"Ah, Egremont! come and sit here," exclaimed more than one banqueter.
"I saw you waltzing with the little Bertie, old fellow," said Lord Fitzheron, "and therefore did not stay to speak to you, as I thought we should meet here. I am to call for you, mind."
"How shall we all feel this time to-morrow?" said Egremont, smiling.
"The happiest fellow at this moment must be Cockie Graves," said Lord Milford. "He can have no suspense I have been looking over his book, and I defy him, whatever happens, not to lose."
"Poor Cockie." said Mr Berners; "he has asked me to dine with him at the Clarendon on Saturday."
"Cockie is a very good Cockie," said Lord Milford, "and Caravan is a very good horse; and if any gentleman sportsman present wishes to give seven to two, I will take him to any amount."
"My book is made up," said Egremont; "and I stand or fall by Caravan."
"Well, mark my words," said a fourth, rather solemnly, "Rat-trap wins."
"There is not a horse except Caravan," said Lord Milford, "fit for a borough stake."
"You used to be all for Phosphorus, Egremont," said Lord Eugene de Vere.
"Yes; but fortunately I have got out of that scrape. I owe Phip Dormer a good turn for that. I was the third man who knew he had gone lame."
"And what are the odds against him now."
"Oh! nominal; forty to one,—what you please."
"He won't run," said Mr Berners, "John Day told me he had refused to ride him."
"I believe Cockie Graves might win something if Phosphorus came in first," said Lord Milford, laughing.
"How close it is to-night!" said Egremont. "Waiter, give me some Seltzer water; and open another window; open them all."
At this moment an influx of guests intimated that the assembly at Lady St Julian's was broken up. Many at the table rose and yielded their places, clustering round the chimney-piece, or forming in various groups, and discussing the great question. Several of those who had recently entered were votaries of Rat-trap, the favourite, and quite prepared, from all the information that had reached them, to back their opinions valiantly. The conversation had now become general and animated, or rather there was a medley of voices in which little was distinguished except the names of horses and the amount of odds. In the midst of all this, waiters glided about handing incomprehensible mixtures bearing aristocratic names; mystical combinations of French wines and German waters, flavoured with slices of Portugal fruits, and cooled with lumps of American ice, compositions which immortalized the creative genius of some high patrician name.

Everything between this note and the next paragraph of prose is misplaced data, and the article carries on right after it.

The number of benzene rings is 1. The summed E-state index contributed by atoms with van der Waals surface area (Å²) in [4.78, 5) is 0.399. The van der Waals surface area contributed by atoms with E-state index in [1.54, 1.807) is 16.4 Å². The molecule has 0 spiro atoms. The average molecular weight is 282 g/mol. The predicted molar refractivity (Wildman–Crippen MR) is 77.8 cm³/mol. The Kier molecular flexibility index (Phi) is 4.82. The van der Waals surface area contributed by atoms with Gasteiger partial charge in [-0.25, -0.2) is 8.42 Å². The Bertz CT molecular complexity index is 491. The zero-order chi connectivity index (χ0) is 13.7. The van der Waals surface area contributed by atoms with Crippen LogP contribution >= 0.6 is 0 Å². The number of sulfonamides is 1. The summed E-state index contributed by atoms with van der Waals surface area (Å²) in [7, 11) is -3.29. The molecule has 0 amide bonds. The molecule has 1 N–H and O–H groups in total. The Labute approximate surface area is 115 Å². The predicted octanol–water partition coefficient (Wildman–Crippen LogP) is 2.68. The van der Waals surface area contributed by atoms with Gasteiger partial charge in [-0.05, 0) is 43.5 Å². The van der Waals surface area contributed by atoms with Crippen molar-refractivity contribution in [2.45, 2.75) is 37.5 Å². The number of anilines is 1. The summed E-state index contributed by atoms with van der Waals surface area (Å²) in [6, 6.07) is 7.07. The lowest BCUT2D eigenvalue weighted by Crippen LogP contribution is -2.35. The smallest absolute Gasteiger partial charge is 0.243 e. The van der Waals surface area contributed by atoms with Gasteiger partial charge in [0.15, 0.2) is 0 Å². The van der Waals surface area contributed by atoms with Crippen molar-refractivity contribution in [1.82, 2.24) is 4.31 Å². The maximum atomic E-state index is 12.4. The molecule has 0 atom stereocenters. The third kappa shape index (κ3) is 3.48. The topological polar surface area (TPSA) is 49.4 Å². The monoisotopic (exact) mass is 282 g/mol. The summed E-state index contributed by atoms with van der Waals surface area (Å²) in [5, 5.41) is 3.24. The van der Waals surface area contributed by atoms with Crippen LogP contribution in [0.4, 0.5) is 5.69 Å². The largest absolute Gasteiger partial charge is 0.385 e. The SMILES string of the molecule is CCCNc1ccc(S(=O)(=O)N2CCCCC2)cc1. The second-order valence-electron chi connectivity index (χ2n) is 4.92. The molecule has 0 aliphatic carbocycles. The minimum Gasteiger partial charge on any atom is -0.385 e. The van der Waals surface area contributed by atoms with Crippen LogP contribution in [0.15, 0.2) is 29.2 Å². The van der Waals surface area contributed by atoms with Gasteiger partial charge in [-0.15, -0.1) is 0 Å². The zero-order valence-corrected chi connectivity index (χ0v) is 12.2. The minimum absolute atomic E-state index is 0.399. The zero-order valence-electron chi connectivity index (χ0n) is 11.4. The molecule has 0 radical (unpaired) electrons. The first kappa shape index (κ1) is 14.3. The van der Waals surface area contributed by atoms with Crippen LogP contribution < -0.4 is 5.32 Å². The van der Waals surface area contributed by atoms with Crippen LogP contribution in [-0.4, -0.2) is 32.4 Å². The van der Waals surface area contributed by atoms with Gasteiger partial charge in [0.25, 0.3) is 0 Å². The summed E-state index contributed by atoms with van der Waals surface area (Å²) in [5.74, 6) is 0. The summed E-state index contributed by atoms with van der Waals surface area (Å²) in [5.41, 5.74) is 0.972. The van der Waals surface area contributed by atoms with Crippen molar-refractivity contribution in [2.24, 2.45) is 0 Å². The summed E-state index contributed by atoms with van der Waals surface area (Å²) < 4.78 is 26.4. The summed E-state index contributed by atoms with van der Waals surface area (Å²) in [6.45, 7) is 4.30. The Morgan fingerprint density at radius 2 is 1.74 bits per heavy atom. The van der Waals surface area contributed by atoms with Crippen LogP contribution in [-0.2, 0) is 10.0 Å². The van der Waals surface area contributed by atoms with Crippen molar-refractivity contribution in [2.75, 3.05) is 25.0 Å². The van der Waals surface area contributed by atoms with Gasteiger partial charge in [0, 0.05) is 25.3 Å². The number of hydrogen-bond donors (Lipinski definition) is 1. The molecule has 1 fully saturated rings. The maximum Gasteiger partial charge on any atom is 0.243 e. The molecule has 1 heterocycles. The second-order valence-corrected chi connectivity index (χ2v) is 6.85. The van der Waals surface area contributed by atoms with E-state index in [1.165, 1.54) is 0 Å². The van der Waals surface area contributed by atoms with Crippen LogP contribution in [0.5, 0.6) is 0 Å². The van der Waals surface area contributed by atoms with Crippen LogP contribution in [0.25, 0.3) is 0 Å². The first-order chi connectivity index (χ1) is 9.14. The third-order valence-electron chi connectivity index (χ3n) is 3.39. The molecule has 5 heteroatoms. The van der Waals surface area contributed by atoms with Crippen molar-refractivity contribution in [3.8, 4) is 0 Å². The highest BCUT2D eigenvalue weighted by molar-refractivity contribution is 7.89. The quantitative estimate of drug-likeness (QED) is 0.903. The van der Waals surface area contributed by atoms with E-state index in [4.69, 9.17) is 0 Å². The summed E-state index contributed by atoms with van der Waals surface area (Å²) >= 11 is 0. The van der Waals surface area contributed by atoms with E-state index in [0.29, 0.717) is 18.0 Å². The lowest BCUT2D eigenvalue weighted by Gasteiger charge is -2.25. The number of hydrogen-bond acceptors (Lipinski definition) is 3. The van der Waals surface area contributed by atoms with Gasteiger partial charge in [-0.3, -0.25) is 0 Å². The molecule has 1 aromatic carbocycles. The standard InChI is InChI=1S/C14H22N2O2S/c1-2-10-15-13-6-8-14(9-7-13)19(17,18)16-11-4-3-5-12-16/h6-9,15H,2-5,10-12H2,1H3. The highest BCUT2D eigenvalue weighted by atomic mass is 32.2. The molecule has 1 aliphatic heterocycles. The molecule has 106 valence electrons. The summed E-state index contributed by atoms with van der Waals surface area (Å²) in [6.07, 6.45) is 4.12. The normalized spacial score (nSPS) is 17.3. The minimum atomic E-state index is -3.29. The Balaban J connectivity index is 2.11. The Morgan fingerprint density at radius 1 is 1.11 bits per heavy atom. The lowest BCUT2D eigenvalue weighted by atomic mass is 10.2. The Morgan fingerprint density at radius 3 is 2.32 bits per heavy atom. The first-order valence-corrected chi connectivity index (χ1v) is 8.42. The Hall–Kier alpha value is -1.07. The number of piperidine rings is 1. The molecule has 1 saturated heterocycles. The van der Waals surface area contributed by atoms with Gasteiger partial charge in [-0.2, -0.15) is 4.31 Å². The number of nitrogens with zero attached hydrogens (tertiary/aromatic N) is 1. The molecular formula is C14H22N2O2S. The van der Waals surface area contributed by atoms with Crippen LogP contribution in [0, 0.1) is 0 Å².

"By Jove! that's a flash," exclaimed Lord Milford, as a blaze of lightning seemed to suffuse the chamber, and the beaming lustres turned white and ghastly in the glare.
The thunder rolled over the building. There was a dead silence. Was it going to rain? Was it going to pour? Was the storm confined to the metropolis? Would it reach Epsom? A deluge, and the course would be a quagmire, and strength might baffle speed.
Another flash, another explosion, the hissing noise of rain. Lord Milford moved aside, and jealous of the eye of another, read a letter from Chifney, and in a few minutes afterwards offered to take the odds against Pocket Hercules. Mr Latour walked to the window, surveyed the heavens, sighed that there was not time to send his tiger from the door to Epsom, and get information whether the storm had reached the Surrey hills, for to-night's operations. It was too late. So he took a rusk and a glass of lemonade, and retired to rest with a cool head and a cooler heart.
The storm raged, the incessant flash played as it were round the burnished cornice of the chamber, and threw a lurid hue on the scenes of Watteau and Boucher that sparkled in the medallions over the lofty doors. The thunderbolts seemed to descend in clattering confusion upon the roof. Sometimes there was a moment of dead silence, broken only by the pattering of the rain in the street without, or the pattering of the dice in a chamber at hand. Then horses were backed, bets made, and there were loud and frequent calls for brimming goblets from hurrying waiters, distracted by the lightning and deafened by the peal. It seemed a scene and a supper where the marble guest of Juan might have been expected, and had he arrived, he would have found probably hearts as bold and spirits as reckless as he encountered in Andalusia.